The commonality between all the Fabelmans is how to achieve true happiness. Sure there is love. But, unfortunately, love does not always bring happiness. This sentiment is why the sentimentality criticism of Spielberg’s oeuvre seems so misplaced. Even in Speilberg’s self-mythology, he employs a Joseph Cambell-esque call-to-action that plays more like horror than it does inspirational, when Sammy’s estranged uncle (Judd Hirsch) comes to visit for a bravura one-scene performance. Spielberg’s view of an artist is decidedly one of more pain than it is an inspirational calling.
The final third of the movie takes place in California where the Fabelmans move, this time without Bennie. It is here where Sammy really becomes the driver of the story, and it allows Spielberg to make his first high school movie. Amongst the relationship dynamics of anti-semitism and first love in high school, at home, the family is deeply fractured beyond repair. It is in this segment that these seemingly disparate episodes really begin coming together for a harmonious whole, buoyed by good performances from Sam Rechner as a blonde-haired bully and Chloe East as Sammy’s first love. This act might even have one of the best scenes in all of Spielberg’s filmography.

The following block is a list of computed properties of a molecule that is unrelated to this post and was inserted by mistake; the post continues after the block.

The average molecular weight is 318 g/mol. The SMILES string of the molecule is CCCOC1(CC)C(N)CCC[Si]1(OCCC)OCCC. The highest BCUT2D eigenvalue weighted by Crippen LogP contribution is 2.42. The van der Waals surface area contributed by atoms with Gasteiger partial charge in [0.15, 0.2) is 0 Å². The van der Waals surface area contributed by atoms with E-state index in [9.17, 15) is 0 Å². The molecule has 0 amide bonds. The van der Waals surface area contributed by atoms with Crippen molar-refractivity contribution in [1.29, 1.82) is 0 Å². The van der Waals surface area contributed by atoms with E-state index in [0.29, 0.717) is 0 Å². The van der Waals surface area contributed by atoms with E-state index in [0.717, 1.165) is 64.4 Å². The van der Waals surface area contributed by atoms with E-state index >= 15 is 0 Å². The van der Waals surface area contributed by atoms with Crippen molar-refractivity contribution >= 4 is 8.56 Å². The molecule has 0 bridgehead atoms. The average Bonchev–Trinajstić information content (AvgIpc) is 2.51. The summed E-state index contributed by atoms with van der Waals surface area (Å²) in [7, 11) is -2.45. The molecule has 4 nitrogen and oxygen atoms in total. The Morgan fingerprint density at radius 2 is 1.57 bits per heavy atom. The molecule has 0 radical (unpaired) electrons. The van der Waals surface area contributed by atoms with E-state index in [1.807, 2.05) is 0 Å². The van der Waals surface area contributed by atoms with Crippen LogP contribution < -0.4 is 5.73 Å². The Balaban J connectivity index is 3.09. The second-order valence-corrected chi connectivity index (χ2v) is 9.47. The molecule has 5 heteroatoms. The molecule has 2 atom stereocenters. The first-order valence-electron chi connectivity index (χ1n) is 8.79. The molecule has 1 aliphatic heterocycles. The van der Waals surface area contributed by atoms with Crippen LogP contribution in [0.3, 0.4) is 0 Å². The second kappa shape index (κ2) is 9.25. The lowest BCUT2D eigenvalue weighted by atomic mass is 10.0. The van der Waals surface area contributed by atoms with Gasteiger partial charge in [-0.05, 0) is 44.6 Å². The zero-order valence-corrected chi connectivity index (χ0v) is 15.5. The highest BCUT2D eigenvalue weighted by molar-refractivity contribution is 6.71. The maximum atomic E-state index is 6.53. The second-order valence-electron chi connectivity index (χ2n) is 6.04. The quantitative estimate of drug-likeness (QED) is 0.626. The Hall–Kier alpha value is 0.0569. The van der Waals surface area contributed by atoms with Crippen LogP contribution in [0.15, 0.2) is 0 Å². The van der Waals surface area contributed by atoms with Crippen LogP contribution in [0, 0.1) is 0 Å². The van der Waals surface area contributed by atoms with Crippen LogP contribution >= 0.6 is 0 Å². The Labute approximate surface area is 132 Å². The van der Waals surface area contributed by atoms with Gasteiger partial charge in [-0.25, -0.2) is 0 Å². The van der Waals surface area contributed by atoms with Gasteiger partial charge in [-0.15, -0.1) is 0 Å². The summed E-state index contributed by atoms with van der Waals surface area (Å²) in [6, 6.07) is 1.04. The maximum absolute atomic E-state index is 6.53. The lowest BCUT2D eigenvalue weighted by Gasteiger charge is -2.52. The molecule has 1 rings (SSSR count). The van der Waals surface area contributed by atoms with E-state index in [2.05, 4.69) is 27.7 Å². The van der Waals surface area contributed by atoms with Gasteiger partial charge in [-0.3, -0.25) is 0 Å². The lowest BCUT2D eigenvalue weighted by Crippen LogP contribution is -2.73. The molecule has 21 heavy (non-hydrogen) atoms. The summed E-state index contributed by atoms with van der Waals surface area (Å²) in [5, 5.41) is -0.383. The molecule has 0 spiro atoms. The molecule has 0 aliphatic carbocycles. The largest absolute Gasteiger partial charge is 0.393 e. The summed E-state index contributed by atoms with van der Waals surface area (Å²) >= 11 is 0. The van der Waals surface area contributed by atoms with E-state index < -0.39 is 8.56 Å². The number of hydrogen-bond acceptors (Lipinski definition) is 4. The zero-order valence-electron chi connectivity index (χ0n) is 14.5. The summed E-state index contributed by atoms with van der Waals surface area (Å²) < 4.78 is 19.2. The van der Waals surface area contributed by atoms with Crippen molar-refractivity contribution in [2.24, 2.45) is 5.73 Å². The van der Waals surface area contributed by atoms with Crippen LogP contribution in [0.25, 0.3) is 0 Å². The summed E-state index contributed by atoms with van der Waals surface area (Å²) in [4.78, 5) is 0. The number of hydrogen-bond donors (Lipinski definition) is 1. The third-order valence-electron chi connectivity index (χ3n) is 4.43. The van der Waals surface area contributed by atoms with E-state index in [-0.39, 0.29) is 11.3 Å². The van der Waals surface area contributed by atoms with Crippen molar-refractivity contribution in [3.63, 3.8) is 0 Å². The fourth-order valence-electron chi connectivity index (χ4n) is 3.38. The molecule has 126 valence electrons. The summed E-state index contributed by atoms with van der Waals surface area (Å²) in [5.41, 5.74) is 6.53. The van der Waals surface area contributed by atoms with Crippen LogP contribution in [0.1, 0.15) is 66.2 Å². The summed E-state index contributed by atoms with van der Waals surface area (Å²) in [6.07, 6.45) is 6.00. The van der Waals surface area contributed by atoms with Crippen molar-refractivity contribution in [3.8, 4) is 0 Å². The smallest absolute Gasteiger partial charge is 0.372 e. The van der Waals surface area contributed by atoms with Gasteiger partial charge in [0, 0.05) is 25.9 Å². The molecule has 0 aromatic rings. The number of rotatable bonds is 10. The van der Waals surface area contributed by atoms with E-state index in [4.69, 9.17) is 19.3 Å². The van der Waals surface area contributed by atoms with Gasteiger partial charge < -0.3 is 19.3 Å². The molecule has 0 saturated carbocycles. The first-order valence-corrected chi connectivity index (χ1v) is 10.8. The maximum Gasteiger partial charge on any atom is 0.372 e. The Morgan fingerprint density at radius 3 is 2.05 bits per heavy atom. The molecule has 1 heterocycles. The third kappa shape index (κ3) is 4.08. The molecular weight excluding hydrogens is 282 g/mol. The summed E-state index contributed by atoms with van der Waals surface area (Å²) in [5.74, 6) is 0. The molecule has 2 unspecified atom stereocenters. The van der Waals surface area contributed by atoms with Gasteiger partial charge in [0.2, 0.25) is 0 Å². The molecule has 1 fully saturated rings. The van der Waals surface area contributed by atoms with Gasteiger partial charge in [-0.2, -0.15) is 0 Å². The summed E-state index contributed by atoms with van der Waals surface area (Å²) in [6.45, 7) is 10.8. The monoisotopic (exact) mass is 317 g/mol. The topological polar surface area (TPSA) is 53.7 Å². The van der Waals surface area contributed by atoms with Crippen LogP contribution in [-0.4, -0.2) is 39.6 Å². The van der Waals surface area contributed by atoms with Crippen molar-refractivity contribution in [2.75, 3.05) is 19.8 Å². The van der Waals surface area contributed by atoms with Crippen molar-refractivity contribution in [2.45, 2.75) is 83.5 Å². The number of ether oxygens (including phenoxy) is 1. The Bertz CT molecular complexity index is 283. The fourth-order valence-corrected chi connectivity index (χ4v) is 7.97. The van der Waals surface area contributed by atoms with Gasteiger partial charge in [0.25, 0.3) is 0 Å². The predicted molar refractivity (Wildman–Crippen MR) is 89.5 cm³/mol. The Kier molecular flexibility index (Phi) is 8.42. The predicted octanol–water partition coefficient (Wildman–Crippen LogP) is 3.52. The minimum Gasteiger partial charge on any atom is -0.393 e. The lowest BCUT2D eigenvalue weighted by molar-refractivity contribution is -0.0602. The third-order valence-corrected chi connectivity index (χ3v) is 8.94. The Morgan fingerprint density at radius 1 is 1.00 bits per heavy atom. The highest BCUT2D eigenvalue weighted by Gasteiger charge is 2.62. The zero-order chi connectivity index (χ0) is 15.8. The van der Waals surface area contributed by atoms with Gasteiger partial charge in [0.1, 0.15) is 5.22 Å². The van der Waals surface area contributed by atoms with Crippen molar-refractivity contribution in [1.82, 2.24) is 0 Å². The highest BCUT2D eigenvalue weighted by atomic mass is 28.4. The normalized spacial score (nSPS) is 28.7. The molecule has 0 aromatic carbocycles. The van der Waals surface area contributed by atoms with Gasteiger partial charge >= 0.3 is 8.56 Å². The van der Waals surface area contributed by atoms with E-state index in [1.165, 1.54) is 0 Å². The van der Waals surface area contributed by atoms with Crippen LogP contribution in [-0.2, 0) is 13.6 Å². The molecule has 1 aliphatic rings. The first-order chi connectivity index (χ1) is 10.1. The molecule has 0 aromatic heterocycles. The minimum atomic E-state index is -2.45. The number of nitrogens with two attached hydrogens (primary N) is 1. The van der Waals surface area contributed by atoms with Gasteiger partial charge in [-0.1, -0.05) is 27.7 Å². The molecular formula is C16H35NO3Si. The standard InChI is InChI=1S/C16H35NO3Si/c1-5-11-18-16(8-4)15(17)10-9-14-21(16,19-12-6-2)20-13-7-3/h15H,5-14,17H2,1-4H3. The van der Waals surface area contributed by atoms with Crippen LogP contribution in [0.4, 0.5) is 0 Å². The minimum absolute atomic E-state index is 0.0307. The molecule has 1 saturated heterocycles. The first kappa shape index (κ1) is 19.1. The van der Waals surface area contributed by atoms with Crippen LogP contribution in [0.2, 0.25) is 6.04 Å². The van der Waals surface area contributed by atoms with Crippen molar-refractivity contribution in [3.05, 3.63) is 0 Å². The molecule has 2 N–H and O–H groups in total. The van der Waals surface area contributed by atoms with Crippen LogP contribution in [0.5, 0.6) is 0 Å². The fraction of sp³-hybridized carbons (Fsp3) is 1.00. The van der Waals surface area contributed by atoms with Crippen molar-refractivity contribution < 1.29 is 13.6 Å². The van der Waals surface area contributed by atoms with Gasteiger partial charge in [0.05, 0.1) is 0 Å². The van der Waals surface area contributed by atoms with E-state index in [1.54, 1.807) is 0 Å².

Throughout, Sammy is shown to wield the camera as a superpower, which at times is unwanted. Sammy, and by that account, Spielberg becomes the myth and legend maker. This is a great burden that Sammy in the film has not fully grasped. But it is Spielberg’s great fortune that he is able to write the legend of his story, no matter how “fictionalized.” Yet, among all the self-mythologizing, this tension between finding love and finding happiness and the emptiness in between is ever present in Spielberg’s greatest works. This is left unresolved in “The Fabelmans,” of course because even in 77 years of hindsight, there will never be full answers.
“The Fabelmans” Trailer